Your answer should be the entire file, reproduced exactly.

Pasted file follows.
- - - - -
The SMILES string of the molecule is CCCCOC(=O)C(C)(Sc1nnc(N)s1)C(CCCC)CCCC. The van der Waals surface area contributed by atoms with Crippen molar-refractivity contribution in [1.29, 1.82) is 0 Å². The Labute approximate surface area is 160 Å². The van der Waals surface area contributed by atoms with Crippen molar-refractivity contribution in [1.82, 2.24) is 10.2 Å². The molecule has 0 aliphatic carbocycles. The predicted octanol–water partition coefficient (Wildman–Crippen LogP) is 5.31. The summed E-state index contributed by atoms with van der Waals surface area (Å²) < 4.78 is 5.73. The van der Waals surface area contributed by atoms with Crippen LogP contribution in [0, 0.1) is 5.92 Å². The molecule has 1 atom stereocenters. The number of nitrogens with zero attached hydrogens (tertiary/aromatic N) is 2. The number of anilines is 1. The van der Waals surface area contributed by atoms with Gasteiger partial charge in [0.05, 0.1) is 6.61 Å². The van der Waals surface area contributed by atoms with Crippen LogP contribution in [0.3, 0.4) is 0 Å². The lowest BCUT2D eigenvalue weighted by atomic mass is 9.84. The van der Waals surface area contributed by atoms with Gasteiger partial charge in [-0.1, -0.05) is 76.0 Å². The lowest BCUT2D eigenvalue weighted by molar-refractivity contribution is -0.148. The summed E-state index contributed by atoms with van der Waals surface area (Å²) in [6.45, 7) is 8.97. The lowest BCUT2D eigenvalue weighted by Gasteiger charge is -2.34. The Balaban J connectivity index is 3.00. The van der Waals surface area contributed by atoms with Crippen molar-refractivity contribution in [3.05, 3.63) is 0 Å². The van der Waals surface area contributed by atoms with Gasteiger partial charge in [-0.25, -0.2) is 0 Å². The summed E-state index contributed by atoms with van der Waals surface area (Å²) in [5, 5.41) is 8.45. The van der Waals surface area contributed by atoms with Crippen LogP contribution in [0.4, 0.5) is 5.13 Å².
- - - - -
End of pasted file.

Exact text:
The SMILES string of the molecule is CCCCOC(=O)C(C)(Sc1nnc(N)s1)C(CCCC)CCCC. The van der Waals surface area contributed by atoms with Crippen molar-refractivity contribution in [1.29, 1.82) is 0 Å². The Labute approximate surface area is 160 Å². The van der Waals surface area contributed by atoms with Crippen molar-refractivity contribution in [1.82, 2.24) is 10.2 Å². The molecule has 0 aliphatic carbocycles. The predicted octanol–water partition coefficient (Wildman–Crippen LogP) is 5.31. The summed E-state index contributed by atoms with van der Waals surface area (Å²) < 4.78 is 5.73. The van der Waals surface area contributed by atoms with Crippen LogP contribution in [0, 0.1) is 5.92 Å². The molecule has 1 atom stereocenters. The number of nitrogens with zero attached hydrogens (tertiary/aromatic N) is 2. The number of anilines is 1. The van der Waals surface area contributed by atoms with Gasteiger partial charge in [0.05, 0.1) is 6.61 Å². The van der Waals surface area contributed by atoms with Crippen LogP contribution in [0.3, 0.4) is 0 Å². The lowest BCUT2D eigenvalue weighted by atomic mass is 9.84. The van der Waals surface area contributed by atoms with Gasteiger partial charge in [-0.1, -0.05) is 76.0 Å². The lowest BCUT2D eigenvalue weighted by molar-refractivity contribution is -0.148. The summed E-state index contributed by atoms with van der Waals surface area (Å²) in [6.45, 7) is 8.97. The lowest BCUT2D eigenvalue weighted by Gasteiger charge is -2.34. The Balaban J connectivity index is 3.00. The van der Waals surface area contributed by atoms with Crippen molar-refractivity contribution in [3.05, 3.63) is 0 Å². The van der Waals surface area contributed by atoms with Gasteiger partial charge in [-0.25, -0.2) is 0 Å². The summed E-state index contributed by atoms with van der Waals surface area (Å²) in [5, 5.41) is 8.45. The van der Waals surface area contributed by atoms with Crippen LogP contribution in [0.4, 0.5) is 5.13 Å².